For many nonprofit organizations, capacity building is unfamiliar terrain. Leaders are mired in the daily operations of their agencies, and their hearts are invested in the work that they do. It can be difficult to see beyond the day—let alone the week or year—and focus on a long-term strategy for sustainability.

Capacity building (also called capacity development) is the process by which individuals and organizations obtain, improve, and retain the skills, knowledge, tools, equipment, and other resources needed to be more effective. While it isn’t always easy, capacity development is always worth the investment. More importantly, it often takes a mere mindset shift for nonprofit leaders to envision how capacity building can enhance their organizations’ efforts and achieve greater results.

A hanging chain that represents capacity building for stronger organizations.

It’s all about impact

Planning for the future while adapting to ongoing change affects decisions made by all organizational leaders. Capacity building provides the insights necessary to anticipate and prepare for impending change, differentiate products and services from competitors’ offerings, and increase employees’ stakes in the organization’s future. It is one key to showing how your organization solves real social problems in a meaningful way.

Additionally, capacity development helps nonprofit leaders to align existing programs and resources with overall business goals. One of the greatest requirements of funders, Board members, and other stakeholders is to define how you will use your resources in the immediate and long-term future. And building capacity is the path to such alignment and allocation.

The state of capacity building in your organization

Below are a few elements of capacity development. The health of these practices in your organization indicates your current capacity strengths and areas for improvement.

Board development. Vision casting, strategy setting, and program planning require the buy-in and governance of a strong Board of Directors. When it comes to the other elements of capacity building, board development sets the tone for your organization’s success.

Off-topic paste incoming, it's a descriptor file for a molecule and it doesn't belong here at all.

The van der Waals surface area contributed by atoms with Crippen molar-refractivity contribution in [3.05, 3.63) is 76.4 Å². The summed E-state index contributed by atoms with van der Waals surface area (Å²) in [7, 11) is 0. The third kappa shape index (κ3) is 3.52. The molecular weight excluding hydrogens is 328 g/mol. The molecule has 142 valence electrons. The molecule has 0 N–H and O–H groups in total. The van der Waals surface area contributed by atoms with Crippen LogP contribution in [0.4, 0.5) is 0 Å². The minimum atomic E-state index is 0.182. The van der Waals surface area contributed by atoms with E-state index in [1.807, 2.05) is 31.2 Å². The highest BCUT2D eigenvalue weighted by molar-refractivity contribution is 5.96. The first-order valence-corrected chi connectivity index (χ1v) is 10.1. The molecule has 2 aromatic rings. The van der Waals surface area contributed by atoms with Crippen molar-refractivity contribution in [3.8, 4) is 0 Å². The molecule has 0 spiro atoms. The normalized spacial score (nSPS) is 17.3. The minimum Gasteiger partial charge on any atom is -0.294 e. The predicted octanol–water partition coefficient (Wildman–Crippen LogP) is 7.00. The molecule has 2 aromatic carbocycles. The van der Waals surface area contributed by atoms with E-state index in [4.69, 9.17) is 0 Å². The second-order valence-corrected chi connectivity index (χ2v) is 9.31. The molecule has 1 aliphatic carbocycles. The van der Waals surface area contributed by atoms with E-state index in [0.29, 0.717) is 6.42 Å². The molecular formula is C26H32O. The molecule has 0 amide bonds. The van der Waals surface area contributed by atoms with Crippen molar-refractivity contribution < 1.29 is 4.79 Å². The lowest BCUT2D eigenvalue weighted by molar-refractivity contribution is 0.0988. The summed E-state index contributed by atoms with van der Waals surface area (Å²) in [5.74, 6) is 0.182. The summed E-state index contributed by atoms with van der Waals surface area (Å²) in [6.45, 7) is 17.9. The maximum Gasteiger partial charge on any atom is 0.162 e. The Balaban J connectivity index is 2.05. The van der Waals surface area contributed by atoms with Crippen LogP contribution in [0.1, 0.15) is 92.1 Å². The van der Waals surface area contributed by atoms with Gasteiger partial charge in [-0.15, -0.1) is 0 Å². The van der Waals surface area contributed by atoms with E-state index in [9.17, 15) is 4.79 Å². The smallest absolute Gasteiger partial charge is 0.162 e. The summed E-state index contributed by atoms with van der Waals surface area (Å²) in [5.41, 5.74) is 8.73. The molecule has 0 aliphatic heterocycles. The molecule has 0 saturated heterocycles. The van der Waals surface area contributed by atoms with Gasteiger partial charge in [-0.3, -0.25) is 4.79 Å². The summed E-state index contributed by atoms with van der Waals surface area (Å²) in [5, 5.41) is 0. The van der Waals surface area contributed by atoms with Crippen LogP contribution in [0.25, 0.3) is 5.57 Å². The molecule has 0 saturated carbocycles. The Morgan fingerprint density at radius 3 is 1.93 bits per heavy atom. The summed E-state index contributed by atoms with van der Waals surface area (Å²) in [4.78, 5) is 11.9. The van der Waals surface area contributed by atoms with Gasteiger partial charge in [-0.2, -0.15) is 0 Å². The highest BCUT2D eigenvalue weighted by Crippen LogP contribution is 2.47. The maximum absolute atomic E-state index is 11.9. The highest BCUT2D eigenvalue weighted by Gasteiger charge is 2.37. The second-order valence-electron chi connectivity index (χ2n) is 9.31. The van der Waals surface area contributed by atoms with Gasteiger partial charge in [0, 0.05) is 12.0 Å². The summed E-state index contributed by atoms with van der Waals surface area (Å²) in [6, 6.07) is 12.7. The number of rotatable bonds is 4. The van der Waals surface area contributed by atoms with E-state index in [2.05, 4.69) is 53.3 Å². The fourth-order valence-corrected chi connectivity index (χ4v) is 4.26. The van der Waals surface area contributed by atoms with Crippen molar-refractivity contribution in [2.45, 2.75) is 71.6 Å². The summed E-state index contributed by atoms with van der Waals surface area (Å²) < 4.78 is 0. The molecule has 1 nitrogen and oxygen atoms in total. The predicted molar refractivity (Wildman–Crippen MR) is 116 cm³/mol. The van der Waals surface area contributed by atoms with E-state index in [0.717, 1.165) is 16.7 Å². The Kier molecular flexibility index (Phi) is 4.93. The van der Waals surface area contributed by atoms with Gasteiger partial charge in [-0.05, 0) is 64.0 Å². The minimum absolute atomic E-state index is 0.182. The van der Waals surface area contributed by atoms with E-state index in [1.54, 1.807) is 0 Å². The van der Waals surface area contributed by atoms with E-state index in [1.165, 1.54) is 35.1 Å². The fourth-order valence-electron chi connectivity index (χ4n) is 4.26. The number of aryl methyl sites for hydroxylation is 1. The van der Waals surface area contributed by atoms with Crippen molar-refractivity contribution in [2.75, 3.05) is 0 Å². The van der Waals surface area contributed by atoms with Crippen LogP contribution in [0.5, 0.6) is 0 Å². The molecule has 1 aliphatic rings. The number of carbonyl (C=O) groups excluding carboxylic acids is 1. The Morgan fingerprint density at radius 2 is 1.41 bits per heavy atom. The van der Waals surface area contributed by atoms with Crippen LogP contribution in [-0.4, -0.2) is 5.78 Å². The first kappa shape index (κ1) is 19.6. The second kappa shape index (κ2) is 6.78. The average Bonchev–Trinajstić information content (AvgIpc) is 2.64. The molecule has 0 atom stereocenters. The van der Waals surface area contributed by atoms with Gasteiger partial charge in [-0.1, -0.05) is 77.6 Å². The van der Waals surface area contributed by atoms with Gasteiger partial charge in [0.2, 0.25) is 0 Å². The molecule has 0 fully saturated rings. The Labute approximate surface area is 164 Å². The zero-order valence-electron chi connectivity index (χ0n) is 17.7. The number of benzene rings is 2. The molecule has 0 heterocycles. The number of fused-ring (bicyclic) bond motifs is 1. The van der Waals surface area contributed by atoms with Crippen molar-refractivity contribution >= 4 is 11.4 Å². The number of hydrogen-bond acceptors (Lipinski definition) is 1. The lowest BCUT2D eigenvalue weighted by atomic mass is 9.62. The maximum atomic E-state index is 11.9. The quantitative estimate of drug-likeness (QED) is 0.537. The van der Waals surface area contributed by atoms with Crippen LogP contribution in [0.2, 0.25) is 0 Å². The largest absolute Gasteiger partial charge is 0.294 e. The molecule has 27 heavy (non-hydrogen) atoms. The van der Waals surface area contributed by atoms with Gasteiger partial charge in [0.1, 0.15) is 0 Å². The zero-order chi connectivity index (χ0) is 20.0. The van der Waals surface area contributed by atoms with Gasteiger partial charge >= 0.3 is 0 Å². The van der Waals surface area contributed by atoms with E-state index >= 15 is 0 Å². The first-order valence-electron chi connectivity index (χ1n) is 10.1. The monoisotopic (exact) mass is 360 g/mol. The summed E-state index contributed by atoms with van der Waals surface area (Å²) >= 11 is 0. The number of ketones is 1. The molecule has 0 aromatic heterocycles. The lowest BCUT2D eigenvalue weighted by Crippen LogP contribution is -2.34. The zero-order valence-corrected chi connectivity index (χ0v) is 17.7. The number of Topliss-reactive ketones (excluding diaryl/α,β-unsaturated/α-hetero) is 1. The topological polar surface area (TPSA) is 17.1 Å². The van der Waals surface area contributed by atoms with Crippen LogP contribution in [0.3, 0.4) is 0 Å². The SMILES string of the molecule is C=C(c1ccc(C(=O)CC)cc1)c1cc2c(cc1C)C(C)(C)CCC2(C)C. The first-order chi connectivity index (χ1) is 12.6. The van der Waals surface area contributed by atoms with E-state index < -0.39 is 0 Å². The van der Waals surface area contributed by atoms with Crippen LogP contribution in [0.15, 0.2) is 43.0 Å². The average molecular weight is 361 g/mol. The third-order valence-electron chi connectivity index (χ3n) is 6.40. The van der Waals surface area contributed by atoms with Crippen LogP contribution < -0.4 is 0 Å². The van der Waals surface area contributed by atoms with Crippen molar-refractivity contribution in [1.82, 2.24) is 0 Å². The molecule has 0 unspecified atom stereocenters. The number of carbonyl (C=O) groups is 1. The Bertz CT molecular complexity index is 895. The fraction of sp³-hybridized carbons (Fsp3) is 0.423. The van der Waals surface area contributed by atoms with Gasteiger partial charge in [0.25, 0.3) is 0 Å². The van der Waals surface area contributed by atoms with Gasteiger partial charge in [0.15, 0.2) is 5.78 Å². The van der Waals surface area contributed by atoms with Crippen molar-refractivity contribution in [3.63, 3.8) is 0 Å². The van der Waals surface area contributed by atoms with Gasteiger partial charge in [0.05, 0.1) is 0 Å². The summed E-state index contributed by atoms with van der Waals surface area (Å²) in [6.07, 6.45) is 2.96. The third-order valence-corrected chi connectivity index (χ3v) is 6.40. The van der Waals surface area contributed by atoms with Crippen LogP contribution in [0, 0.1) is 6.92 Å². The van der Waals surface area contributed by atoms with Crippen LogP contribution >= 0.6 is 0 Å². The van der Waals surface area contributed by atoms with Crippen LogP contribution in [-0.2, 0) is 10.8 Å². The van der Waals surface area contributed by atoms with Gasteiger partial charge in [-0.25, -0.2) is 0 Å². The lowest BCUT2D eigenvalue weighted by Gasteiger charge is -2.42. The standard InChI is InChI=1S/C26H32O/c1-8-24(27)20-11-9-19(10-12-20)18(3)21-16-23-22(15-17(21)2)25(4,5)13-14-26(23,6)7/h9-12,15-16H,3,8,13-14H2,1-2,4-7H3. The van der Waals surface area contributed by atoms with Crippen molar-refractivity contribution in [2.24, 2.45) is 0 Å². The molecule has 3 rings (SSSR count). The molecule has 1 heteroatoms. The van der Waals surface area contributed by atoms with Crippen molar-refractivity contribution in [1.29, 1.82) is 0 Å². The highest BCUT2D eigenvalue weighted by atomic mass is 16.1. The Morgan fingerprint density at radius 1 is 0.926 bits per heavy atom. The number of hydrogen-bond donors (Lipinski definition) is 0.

Internal infrastructure. Organizational infrastructure refers to your organization as a living system, with each component’s health affecting the others. A systems perspective guides capacity building; this holistic approach to leveraging the planning, processes, people, and performance in your organization effectively empowers staff to deliver high-value services.

Fundraising. Today, more than ever, the donor is in control. Nonprofit leaders focused on capacity building hold their agencies accountable to donors’ expectations because they understand stakeholder loyalty and customer retention depend on it. Improving operational efficiency through increased capacity helps you deliver on these fundraising commitments.

Evaluation. Program evaluation is a critical process that feeds many different areas within the organization. Programs need a mechanism to periodically evaluate their performance. Something created once may sustain itself, but it will not grow and continually meet the needs of program participants unless it is evaluated and improved.

Leadership development. Leadership development expands the capacity of individuals in your organization to effectively fill critical leadership roles. Successful leadership development helps to execute your agency’s mission by growing the capabilities of your people and aligning them with your organization’s strategy.

The next step toward capacity building

Receive an in-depth look at these elements that lead to enhanced organizational effectiveness on March 24 & 25 at Tidewater Community College. I will facilitate Building a Stronger Organization, a two-day capacity building workshop. Develop the ability to enhance your organization’s efforts and achieve greater impact. After attending this training, you will be able to:

  • Describe why building capacity is important to achieving and sustaining long- term community-level changes
  • Assess the key elements of their capacity building including board governance, leadership, and infrastructure
  • Identify which aspects of capacity need to be addressed by their organization
  • Develop strategies to address specific elements
  • Create action plans to assess and build capacity.

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